Fourth Lesson: Do the research
Just because you’re staying in your wheelhouse doesn’t mean you know everything about what you’re writing about. You want your characters to be plausible and your situations to be realistic unless you’re intentionally writing a novel that way. Writing does entail research. Readers generally like to learn something new. If your story is to be believable, it has to be based on some fact. You can be creative and extend the truth or bend it, but you have to know what you are extending or bending. Take the time to find out.
Fifth Lesson: Keep your own style
Writing is an extension of who you are. It’s not mimicking famous authors or being something other than you. Keeping true to your style will keep you writing and make the words flow much more natural. What does all this mean? It means that writing is a unique process that each person develops to match their thinking and even speaking. Those readers who enjoy what you write will follow you because they like your work and your style of writing. Changing your style from one body of work to another can be as detrimental as changing in mid-novel. Writing, not from a grammatical standpoint, but from a stylistic point is personal and helps you in getting the reader into the world your depicting.
I hope sharing these lessons that I have learned, and am still refining in my writing career, are helpful to you. Writing is a process. Be enthusiastic and confident but don’t be arrogant. It will show in your writing. I would love to hear your questions and comments.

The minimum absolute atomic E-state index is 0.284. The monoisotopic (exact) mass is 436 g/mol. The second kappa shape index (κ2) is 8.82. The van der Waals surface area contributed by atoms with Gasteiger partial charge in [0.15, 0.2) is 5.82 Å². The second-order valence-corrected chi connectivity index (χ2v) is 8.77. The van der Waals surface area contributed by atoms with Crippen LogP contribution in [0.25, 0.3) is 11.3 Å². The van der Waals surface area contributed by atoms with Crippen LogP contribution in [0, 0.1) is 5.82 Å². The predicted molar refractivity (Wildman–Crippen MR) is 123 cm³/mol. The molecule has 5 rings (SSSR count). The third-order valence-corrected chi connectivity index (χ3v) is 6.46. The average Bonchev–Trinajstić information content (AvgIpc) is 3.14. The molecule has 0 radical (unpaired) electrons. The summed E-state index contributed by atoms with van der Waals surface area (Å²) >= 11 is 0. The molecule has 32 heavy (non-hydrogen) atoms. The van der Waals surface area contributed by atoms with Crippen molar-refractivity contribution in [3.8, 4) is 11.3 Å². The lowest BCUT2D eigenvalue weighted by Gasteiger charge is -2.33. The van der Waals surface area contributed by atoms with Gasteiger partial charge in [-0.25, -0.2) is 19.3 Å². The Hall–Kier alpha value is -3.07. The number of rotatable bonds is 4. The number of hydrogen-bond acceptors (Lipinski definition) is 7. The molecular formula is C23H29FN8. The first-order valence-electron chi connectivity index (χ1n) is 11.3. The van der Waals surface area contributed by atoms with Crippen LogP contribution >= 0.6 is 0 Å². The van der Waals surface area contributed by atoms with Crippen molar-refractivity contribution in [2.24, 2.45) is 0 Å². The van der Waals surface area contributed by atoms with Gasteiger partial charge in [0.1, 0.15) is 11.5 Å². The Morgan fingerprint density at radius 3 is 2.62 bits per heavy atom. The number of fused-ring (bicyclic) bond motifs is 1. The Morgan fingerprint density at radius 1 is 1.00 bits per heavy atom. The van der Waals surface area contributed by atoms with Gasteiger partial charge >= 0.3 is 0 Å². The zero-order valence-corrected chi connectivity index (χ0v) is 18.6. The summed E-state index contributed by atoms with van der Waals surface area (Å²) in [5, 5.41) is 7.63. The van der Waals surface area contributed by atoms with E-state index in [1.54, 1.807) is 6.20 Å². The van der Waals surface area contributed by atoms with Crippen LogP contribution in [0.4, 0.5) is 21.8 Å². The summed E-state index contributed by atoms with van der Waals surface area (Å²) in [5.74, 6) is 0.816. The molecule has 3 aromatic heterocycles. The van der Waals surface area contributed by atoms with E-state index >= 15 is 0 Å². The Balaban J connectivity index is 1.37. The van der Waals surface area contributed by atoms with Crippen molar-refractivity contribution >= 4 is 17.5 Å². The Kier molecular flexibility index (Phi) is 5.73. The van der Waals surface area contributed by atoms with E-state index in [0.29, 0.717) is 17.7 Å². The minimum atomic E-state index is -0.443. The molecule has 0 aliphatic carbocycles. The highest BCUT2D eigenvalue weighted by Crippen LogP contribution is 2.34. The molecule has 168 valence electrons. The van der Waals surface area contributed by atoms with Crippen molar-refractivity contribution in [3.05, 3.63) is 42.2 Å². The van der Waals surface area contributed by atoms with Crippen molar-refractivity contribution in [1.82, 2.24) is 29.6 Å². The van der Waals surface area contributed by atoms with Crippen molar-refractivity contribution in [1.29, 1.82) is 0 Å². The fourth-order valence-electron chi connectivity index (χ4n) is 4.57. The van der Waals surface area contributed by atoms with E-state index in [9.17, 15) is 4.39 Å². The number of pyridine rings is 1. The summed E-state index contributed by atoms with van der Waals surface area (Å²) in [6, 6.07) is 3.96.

"In a world of video games, fake new and never-ending scandals we need to find a release."
Words are a doorway to worlds that we can only imagine. We are built to express ourselves; whether it's through music, art or written word, it's the way we create, the way we share our talents.
Our brains have two hemispheres, the right for logic and the left for creativity. We cannot function with only one or the other, so why try? I ask you to embrace the logical side when it's needed and let the creative side free when the urge calls.
We all have words rumbling around in our minds just waiting to be expressed in one way or another. Take the chance and let them out. A tiny bit of courage can lead to an endless possibilities.
For many years, I was living in a right-brained world. I was uncertain about my creativity and how to share it - until it burst out of me! Now, writing is my passion. It's why I get up every morning. It's what I dream about at night. Written words manifest into people, places, and ideas to take us on a fantastic journey where entire worlds emerge to be shared with others.
I find it new and exciting to see what fellow writers have penned to share with us. Their sentences form endless chapters of imagination. Whether you're writing a poem, short story, or novel, you are unleashing a creative adventure. Be brave. Write often. Share widely.
"Writing is the flow of life through words on a page. We all have this talent to share." Luca DiMatteo